B. Site Visit

On August 14, 1996, Virginia Beard of the Hillsborough County Health Department and Julie Smith of the Florida Department of Health, Bureau of Environmental Toxicology, visited the site. The site is in an industrial park and is bordered by many active, light-industrial businesses. Sparse grass and brush cover the site, along with concrete pads. A six-foot chain link fence topped with barbed wire encloses the site. Ringlift Ring Power Corporation borders the site on the west. Vines have grown over the barbed wire fence and completely cover it, allowing possible access from the west. Stannum Street, Simms Crane and Compressed Air Systems Inc. border the site on the south. A no trespassing sign is visible from Stannum Street. An open building, formerly the machine shop, is on the southern edge of the site. A stream, railroad tracks, and wetlands border the site on the east. A drainage pipe from the site empties into a ditch on the east. The ditch empties into Six Mile Creek. Wetlands north of the site limit access.

C. Demographics, Land and Natural Resource Use


The area immediately surrounding the site is industrial or undeveloped. Based on the 1990 Census, we estimate that 100 persons live within a one-mile radius of the site, mostly to the northwest. The Orient Park residential area is northwest of the site, but outside of the one-mile radius. The racial makeup of the area is about 80% white, 6% Hispanic, and 14% other. Based on the 1990 Census, there were only two children under age 9 and seven persons over age 65 living within a mile of the site. The median family income is about $30,000. There are no schools within the one-mile radius (1).

Land and Natural Resource Use

The MRI Corporation site occupies 6.3 acres in an industrial park with other active, light- industry. Undeveloped land and orchards are north and east of the site. Surface water runoff from the site flows into Six Mile Creek. Six Mile Creek flows into the Tampa Bypass Canal which then flows into McKay Bay, 2.7 miles to the west. The public uses McKay Bay for recreation and the Bay is home for several endangered species (1).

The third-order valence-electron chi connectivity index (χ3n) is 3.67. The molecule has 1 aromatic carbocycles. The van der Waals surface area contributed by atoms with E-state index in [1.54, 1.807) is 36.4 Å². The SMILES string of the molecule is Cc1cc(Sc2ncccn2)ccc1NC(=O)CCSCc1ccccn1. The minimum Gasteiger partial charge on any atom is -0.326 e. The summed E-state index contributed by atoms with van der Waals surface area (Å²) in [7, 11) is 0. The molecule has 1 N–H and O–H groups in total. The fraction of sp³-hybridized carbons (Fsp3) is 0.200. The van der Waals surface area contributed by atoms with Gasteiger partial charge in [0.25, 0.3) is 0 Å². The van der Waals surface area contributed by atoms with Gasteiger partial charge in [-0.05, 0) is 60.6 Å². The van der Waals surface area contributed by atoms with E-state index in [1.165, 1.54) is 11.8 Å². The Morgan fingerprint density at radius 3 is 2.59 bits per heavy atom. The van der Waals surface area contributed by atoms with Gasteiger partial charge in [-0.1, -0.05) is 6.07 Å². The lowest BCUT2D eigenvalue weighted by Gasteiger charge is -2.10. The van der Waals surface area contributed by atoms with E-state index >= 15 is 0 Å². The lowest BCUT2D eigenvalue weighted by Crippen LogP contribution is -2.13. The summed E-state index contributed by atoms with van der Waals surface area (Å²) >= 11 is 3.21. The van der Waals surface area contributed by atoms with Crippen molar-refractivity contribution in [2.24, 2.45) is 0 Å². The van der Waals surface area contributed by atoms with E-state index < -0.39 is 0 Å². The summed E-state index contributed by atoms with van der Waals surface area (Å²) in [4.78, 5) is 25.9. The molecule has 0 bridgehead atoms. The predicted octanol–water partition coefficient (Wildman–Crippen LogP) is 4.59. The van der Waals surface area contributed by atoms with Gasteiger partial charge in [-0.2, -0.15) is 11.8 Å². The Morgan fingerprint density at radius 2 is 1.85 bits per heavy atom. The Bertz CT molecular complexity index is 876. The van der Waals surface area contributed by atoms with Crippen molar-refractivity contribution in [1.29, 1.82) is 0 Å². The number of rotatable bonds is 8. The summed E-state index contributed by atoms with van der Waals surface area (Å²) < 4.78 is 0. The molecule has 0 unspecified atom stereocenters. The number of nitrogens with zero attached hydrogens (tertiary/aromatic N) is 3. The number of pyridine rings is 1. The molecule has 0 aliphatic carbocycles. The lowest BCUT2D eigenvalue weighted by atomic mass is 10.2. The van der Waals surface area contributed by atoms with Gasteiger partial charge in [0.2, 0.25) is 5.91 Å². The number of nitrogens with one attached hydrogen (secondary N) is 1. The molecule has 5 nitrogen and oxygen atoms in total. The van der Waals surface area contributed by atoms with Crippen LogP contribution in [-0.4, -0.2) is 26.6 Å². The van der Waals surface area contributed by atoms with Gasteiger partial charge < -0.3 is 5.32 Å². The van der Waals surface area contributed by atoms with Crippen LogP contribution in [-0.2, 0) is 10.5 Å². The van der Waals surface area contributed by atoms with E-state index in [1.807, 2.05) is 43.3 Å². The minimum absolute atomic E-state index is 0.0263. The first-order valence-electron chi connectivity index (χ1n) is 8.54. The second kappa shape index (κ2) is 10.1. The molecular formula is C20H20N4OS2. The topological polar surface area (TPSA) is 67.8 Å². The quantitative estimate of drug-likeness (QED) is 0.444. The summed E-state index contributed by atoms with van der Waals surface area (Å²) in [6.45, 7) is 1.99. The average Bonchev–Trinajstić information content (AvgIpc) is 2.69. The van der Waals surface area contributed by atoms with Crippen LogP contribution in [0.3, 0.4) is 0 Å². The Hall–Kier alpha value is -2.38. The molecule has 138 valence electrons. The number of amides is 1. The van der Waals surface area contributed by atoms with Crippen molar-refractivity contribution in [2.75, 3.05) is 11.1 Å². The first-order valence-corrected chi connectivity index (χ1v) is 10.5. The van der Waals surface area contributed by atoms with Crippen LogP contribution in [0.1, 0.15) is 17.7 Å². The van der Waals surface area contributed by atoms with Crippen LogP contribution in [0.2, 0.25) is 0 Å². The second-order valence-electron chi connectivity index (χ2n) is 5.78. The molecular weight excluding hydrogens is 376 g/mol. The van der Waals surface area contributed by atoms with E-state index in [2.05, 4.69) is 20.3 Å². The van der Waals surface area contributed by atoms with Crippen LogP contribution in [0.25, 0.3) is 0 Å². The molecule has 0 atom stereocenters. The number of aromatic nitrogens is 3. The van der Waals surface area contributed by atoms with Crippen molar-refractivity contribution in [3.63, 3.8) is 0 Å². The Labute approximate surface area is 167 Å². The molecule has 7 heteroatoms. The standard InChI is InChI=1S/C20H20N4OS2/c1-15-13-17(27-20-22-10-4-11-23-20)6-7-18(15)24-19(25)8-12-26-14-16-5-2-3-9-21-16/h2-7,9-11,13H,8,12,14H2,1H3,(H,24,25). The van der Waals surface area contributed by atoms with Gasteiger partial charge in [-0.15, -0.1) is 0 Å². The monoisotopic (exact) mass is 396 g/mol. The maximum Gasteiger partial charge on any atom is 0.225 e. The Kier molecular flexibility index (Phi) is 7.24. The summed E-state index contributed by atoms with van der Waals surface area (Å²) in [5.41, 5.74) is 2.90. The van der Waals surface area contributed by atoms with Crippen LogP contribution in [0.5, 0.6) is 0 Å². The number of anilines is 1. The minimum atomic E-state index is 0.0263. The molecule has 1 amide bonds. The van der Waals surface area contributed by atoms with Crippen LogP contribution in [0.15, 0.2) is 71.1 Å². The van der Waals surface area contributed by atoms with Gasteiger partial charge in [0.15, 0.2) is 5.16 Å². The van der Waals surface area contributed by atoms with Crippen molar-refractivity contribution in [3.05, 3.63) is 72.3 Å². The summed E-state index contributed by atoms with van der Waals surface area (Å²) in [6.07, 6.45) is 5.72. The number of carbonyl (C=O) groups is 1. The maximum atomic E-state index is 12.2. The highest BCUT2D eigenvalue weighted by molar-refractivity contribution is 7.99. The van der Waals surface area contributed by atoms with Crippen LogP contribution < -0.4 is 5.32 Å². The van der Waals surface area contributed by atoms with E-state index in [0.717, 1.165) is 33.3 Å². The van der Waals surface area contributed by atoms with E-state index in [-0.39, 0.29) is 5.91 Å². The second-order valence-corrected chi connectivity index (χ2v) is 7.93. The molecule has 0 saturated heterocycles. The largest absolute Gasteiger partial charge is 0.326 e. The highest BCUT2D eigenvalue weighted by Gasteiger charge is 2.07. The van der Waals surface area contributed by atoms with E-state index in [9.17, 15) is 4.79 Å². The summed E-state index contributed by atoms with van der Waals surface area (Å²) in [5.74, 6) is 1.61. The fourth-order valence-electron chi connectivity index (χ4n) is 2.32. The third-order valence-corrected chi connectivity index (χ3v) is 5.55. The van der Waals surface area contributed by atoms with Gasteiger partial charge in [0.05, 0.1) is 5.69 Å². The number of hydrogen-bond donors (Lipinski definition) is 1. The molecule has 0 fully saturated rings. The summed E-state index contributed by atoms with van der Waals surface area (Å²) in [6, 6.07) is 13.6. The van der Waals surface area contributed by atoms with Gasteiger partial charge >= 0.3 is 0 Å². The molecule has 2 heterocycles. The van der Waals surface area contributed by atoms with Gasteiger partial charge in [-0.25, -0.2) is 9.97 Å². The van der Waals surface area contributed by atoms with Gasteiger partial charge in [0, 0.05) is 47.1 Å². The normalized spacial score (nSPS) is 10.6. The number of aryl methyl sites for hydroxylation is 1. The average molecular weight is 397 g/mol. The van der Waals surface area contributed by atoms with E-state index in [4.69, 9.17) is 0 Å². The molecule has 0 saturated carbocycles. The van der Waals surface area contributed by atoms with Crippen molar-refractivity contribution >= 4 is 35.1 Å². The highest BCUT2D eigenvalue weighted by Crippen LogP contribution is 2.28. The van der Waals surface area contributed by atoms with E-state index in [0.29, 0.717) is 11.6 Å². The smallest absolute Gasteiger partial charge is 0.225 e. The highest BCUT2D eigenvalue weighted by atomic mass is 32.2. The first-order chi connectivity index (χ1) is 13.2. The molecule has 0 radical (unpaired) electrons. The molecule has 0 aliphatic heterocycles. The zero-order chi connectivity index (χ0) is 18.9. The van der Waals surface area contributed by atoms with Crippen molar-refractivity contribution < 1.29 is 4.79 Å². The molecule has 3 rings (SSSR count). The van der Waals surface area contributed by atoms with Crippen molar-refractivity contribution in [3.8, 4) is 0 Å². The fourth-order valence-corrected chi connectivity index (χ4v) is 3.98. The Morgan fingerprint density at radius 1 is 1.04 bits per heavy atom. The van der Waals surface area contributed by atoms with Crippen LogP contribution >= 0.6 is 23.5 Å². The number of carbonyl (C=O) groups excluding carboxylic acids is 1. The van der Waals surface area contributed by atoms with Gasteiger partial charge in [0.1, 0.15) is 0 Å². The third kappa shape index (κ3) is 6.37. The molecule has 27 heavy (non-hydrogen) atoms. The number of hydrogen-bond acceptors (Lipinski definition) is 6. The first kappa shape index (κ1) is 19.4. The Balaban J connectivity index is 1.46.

Most area residents use municipal water, but the 1990 Census identified 33 private wells within one mile of the site (4). However, based on our observation, the area within 3/4 of a mile of the site is industrial and the closest water wells are industrial and monitoring wells. Private wells that may be used for drinking water are on the outer edge of the one mile radius in the Orient Park neighborhood. Private wells are probably not impacted by groundwater contamination at this time. Municipal drinking water wells are 1.5 miles southwest of the site and three miles north of the site (1).

Groundwater in the shallow aquifer flows west-southwest but nearby streams and well downdraw may influence the direction (1). The top of the shallow aquifer is eight feet below the site. The top of the Floridan Aquifer, the water source for municipal wells, is 100 feet below the site(1).

D. Health Outcome Data

The DOH maintains health outcome databases to generate site specific data if warranted. The need to search these databases is not warranted at this time because it is unlikely that a completed exposure pathway exists.


The community did not have any health concerns. Consultations with the Hillsborough County Health Department, the Florida Department of Environmental Protection and the EPA did not identify any additional community health concerns.